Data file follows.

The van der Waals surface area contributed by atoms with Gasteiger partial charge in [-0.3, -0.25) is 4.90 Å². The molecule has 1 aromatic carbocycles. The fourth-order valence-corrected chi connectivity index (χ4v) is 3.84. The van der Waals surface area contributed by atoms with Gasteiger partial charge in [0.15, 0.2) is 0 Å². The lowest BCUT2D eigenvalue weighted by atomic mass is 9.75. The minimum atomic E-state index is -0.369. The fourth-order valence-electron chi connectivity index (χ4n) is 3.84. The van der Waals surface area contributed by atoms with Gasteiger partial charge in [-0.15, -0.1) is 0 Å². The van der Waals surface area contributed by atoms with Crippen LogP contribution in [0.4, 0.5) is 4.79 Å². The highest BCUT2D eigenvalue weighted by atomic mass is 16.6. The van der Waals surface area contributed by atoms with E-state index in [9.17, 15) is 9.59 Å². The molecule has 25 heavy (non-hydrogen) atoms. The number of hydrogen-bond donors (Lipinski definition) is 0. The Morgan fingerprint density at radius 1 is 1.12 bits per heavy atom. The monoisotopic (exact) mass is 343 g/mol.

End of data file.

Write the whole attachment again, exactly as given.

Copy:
The van der Waals surface area contributed by atoms with Gasteiger partial charge in [-0.3, -0.25) is 4.90 Å². The molecule has 1 aromatic carbocycles. The fourth-order valence-corrected chi connectivity index (χ4v) is 3.84. The van der Waals surface area contributed by atoms with Gasteiger partial charge in [0.15, 0.2) is 0 Å². The lowest BCUT2D eigenvalue weighted by atomic mass is 9.75. The minimum atomic E-state index is -0.369. The fourth-order valence-electron chi connectivity index (χ4n) is 3.84. The van der Waals surface area contributed by atoms with Gasteiger partial charge in [-0.15, -0.1) is 0 Å². The van der Waals surface area contributed by atoms with Crippen LogP contribution in [0.4, 0.5) is 4.79 Å². The highest BCUT2D eigenvalue weighted by atomic mass is 16.6. The van der Waals surface area contributed by atoms with E-state index in [9.17, 15) is 9.59 Å². The molecule has 25 heavy (non-hydrogen) atoms. The number of hydrogen-bond donors (Lipinski definition) is 0. The Morgan fingerprint density at radius 1 is 1.12 bits per heavy atom. The monoisotopic (exact) mass is 343 g/mol.